Running motivation

Because one mountain just wasn’t enough

Tomorrow morning is the fifth running of the Blue Ridge Marathon. I will be running the half marathon for the third year in a row. As always, I am really excited about this race. Don’t get me wrong, it’s incredibly challenging. But the views are amazing, and Roanoke is a great town to run through.

2013 Blue Ridge Half Marathon Mill Mountain
View from the top of Mill Mountain during last year’s race

The total elevation change has actually increased each year since the inaugural event in 2010. This year they added an extra mountain (Peakwood) to the half marathon course at miles 8-10, because one mountain just wasn’t enough. Anyone who has run the full marathon is already familiar with Peakwood, as the full marathon course has always included it around the mile 17-20 mark. This year’s addition of it to the half marathon course brings us to a nice even 1,897 feet of total elevation gain, and a total of 3,790 feet in elevation change for the half.

2014 Blue Ridge Half Marathon course elevation profile
This year’s elevation profile.

Funny story: Barry is signed up to run the full marathon at Blue Ridge this year. When they announced that Peakwood would be included in the half course for 2014, he said the only reason he signed up for the full was to get to run Peakwood. I guess the jokes on him! Instead, he will be conquering three mountains tomorrow morning (Roanoke Mountain, Mill Mountain, and then Peakwood). But I know he’ll feel so accomplished when he crosses that finish line. Plus it’s going to be the most gorgeous marathon he’s ever run.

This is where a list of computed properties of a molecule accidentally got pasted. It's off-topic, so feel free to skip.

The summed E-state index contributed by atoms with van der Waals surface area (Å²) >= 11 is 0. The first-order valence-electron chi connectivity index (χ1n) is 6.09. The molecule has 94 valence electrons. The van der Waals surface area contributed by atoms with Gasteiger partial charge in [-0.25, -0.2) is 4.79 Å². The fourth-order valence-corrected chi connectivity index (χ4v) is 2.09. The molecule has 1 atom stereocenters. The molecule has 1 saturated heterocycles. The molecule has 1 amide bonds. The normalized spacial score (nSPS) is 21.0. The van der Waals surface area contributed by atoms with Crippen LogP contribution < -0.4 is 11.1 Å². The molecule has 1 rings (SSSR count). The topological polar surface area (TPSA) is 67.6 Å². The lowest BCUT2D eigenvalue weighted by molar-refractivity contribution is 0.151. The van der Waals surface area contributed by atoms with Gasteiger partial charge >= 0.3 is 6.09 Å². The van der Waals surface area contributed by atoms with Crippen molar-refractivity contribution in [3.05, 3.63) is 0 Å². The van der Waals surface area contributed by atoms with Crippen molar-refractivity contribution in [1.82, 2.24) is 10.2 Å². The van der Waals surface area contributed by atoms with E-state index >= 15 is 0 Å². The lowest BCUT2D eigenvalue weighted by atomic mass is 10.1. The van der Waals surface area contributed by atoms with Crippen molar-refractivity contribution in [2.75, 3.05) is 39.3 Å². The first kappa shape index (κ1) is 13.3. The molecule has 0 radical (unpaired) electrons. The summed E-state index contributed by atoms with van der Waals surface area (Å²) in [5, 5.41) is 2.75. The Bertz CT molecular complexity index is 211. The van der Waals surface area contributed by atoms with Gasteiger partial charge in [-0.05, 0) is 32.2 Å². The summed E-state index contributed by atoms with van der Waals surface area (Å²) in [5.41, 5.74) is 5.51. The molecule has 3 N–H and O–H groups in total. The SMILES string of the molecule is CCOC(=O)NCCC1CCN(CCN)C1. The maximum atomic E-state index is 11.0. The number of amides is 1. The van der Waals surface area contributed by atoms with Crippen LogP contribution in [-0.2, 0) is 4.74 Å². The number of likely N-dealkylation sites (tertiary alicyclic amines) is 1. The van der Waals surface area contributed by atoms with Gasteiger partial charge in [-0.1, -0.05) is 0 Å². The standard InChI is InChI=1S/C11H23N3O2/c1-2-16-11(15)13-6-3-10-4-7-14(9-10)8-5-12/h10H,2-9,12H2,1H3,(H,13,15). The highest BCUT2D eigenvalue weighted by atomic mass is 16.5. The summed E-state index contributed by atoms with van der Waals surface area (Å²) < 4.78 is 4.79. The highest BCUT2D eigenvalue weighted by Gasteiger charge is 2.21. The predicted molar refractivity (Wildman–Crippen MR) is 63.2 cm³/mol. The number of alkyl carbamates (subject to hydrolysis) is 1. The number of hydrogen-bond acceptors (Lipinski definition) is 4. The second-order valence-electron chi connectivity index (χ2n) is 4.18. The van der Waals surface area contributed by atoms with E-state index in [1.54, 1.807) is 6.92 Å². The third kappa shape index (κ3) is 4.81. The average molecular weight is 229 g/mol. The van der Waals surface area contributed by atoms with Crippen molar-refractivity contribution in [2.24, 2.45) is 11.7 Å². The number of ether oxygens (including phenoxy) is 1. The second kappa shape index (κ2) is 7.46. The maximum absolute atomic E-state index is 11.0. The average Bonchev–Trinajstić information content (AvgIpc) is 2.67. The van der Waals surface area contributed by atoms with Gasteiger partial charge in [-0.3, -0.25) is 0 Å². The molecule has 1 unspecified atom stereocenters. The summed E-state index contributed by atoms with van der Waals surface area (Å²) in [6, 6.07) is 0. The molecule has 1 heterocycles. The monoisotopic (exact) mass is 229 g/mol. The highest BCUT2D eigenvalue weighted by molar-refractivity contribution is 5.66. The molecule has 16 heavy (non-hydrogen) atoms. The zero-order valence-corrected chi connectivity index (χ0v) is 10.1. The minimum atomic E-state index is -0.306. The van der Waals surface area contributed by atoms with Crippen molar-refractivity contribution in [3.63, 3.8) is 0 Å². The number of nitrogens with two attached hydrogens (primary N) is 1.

2014 Blue Ridge Marathon course elevation profile
Full marathon elevation for this year.

Each year, I try and come up with a strategy for how I will handle the elevation gain. But I always end up doing the same thing: running until I can’t anymore, and then alternating run/walk until I get to the top of Mill Mountain around mile 3.5. I have no strategy this year. I do have a goal, though.

2013 Blue Ridge Half Marathon Mill Mountain
View of Mill Mountain from town, during mile 1.

Despite the addition of another mountain, I am hoping to PR (personal record) again on this course. Now when I say PR, I don’t mean I intend to run a best half marathon time because that just doesn’t happen on this course. Unless you’re Barry, who I believe PR’ed on this course either last year or in 2012. Crazy! What I mean is I want to run a course PR.

2014 Blue Ridge Marathon Logo

The first year I ran Blue Ridge, I crashed and burned. But the second year, despite an increase in elevation gain, I bettered my time by 22 minutes. I am hoping to better that time again this year, but plan B is to not run slower than I did the first year, ha! A little while back, I made some ‘homemade’ motivational pictures and shared them here. One of those was inspired by Blue Ridge (and the picture comes from the climb up Mill Mountain):

Running motivation

That will be tomorrow’s race mantra: It’s never a question of can you, but will you?

Do you make specific A, B, and C goals for a race?
When you’re gearing up for a race on a challenging course, do you make a game plan?
Who else is racing this weekend?

Note: The two course elevation profiles and the race logo are all from the Blue Ridge Marathon website.

3 thoughts on “Because one mountain just wasn’t enough”

  1. Love this post! I’m excited! Don’t underestimate Peakwood. That is my advice 🙂
    My goal for this race is to have fun. Unattained time goals have been making me cranky.
    Good luck to you and Barry.
    Maybe we’ll see you there!

    1. Glad I got to see you out on the course! I can’t wait to read your full race recap. Thanks for the Peakwood advice. That climb was intense!

  2. Hey just an idea you could probably drive your car up and get the same view. LOL! I hope you have a great race! I don’t think your strategy of “run as far as you can” is all bad.

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